Maximum participants: 35

Register here

Science Diplomacy Forum

Parallel workshop. 15:30-17:30, 6 May 2024. Science Diplomacy in the Americas Working Group

As GYA members we often complain about the lack of real opportunities to be in contact with diplomats, to find synergies and to make our voice heard. Since the next AGM will be in Washington DC, USA, we will be in a diplomatic hub that will give us access to numerous embassies around the world. The Science Diplomacy Forum aims to be a space where GYA members, former members and local ECRs interested in science diplomacy can meet and reflect on different topics together with invited diplomats from different countries that have representations in DC. The programme aims to showcase relevant GYA activities while learning about the current science diplomacy initiatives of the invited diplomatic representations (in presentation format), and about aspects such as what the daily work of a science diplomat looks like, how many different forms it can take, and what kind of skills this field of action requires. The second part consists of reflecting and exchanging ideas on the most effective ways to incorporate young scientists in science diplomacy initiatives while collaborating with embassies. For this we will have different dynamics such as large and small group discussions using SLP tools, and a final open discussion. Some members will be recorders of the event and we will produce a report to distribute to diplomats, including a toolkit to encourage future rapports. We hope the interactions between members and diplomats during the group dynamics with SLP tools allow future interactions and also create a positive view of scientists as allies to work with, including the GYA.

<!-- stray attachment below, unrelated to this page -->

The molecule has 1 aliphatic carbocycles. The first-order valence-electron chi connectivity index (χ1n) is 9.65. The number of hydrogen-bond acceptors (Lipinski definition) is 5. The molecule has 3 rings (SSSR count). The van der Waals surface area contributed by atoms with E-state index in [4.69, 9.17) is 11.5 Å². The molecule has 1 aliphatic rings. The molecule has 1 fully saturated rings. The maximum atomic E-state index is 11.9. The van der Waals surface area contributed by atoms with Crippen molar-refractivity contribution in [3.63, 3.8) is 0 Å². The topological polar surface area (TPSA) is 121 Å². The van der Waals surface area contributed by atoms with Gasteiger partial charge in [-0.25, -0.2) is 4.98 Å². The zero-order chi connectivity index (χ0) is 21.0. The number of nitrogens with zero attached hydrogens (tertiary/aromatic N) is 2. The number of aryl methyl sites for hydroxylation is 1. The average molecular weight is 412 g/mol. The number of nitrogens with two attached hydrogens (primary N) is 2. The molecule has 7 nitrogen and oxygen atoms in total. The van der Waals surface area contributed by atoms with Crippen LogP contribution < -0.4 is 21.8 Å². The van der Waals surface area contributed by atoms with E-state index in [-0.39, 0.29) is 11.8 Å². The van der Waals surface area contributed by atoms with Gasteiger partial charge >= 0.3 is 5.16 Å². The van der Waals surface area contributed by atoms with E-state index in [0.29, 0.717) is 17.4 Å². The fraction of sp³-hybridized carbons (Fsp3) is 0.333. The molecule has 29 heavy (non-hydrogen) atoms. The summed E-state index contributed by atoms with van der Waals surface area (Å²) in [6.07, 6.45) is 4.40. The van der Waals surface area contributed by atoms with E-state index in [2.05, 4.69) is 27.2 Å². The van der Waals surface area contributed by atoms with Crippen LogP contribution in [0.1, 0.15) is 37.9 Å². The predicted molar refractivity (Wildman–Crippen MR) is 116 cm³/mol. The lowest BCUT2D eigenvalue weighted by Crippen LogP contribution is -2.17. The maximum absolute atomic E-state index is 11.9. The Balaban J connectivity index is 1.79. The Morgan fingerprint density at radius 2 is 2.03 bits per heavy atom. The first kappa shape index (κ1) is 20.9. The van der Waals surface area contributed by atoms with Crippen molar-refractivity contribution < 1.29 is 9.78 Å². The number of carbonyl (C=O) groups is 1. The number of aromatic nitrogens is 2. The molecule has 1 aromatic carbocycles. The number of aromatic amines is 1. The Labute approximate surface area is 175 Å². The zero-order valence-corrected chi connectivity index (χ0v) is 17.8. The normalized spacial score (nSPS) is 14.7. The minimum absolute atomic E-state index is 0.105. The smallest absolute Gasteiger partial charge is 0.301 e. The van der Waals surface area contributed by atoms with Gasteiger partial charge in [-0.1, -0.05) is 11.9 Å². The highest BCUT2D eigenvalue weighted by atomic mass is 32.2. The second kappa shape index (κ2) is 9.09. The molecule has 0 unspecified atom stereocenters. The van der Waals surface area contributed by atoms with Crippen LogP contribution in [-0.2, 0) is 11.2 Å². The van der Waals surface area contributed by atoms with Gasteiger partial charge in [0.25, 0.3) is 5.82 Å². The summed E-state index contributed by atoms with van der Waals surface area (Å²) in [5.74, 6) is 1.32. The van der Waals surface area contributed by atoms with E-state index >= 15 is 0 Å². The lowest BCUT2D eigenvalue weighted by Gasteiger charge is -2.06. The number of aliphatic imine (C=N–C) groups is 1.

Maximum participants: 50

Register here

Science Advice Masterclass: A Global Transdisciplinary Approach

Parallel workshop. 15:30-17:30, 6 May 2024. Science Advice Working Group